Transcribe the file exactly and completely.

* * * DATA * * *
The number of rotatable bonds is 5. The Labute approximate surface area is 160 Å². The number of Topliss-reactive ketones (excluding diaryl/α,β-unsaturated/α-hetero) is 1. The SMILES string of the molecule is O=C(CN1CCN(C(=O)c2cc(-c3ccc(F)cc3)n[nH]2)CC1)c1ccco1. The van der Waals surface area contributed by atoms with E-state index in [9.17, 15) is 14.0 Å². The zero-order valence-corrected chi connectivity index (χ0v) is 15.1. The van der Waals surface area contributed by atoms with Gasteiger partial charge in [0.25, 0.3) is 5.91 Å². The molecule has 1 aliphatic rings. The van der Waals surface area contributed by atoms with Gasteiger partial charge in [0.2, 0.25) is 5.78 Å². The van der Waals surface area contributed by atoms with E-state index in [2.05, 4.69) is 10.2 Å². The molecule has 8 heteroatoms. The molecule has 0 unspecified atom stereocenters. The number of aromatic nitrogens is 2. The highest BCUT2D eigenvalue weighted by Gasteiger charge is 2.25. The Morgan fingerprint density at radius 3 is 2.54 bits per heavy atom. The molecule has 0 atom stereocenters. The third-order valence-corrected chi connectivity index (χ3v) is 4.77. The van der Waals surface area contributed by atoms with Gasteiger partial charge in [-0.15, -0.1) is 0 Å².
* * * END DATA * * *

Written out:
The number of rotatable bonds is 5. The Labute approximate surface area is 160 Å². The number of Topliss-reactive ketones (excluding diaryl/α,β-unsaturated/α-hetero) is 1. The SMILES string of the molecule is O=C(CN1CCN(C(=O)c2cc(-c3ccc(F)cc3)n[nH]2)CC1)c1ccco1. The van der Waals surface area contributed by atoms with E-state index in [9.17, 15) is 14.0 Å². The zero-order valence-corrected chi connectivity index (χ0v) is 15.1. The van der Waals surface area contributed by atoms with Gasteiger partial charge in [0.25, 0.3) is 5.91 Å². The molecule has 1 aliphatic rings. The van der Waals surface area contributed by atoms with Gasteiger partial charge in [0.2, 0.25) is 5.78 Å². The van der Waals surface area contributed by atoms with E-state index in [2.05, 4.69) is 10.2 Å². The molecule has 8 heteroatoms. The molecule has 0 unspecified atom stereocenters. The number of aromatic nitrogens is 2. The highest BCUT2D eigenvalue weighted by Gasteiger charge is 2.25. The Morgan fingerprint density at radius 3 is 2.54 bits per heavy atom. The molecule has 0 atom stereocenters. The third-order valence-corrected chi connectivity index (χ3v) is 4.77. The van der Waals surface area contributed by atoms with Gasteiger partial charge in [-0.15, -0.1) is 0 Å².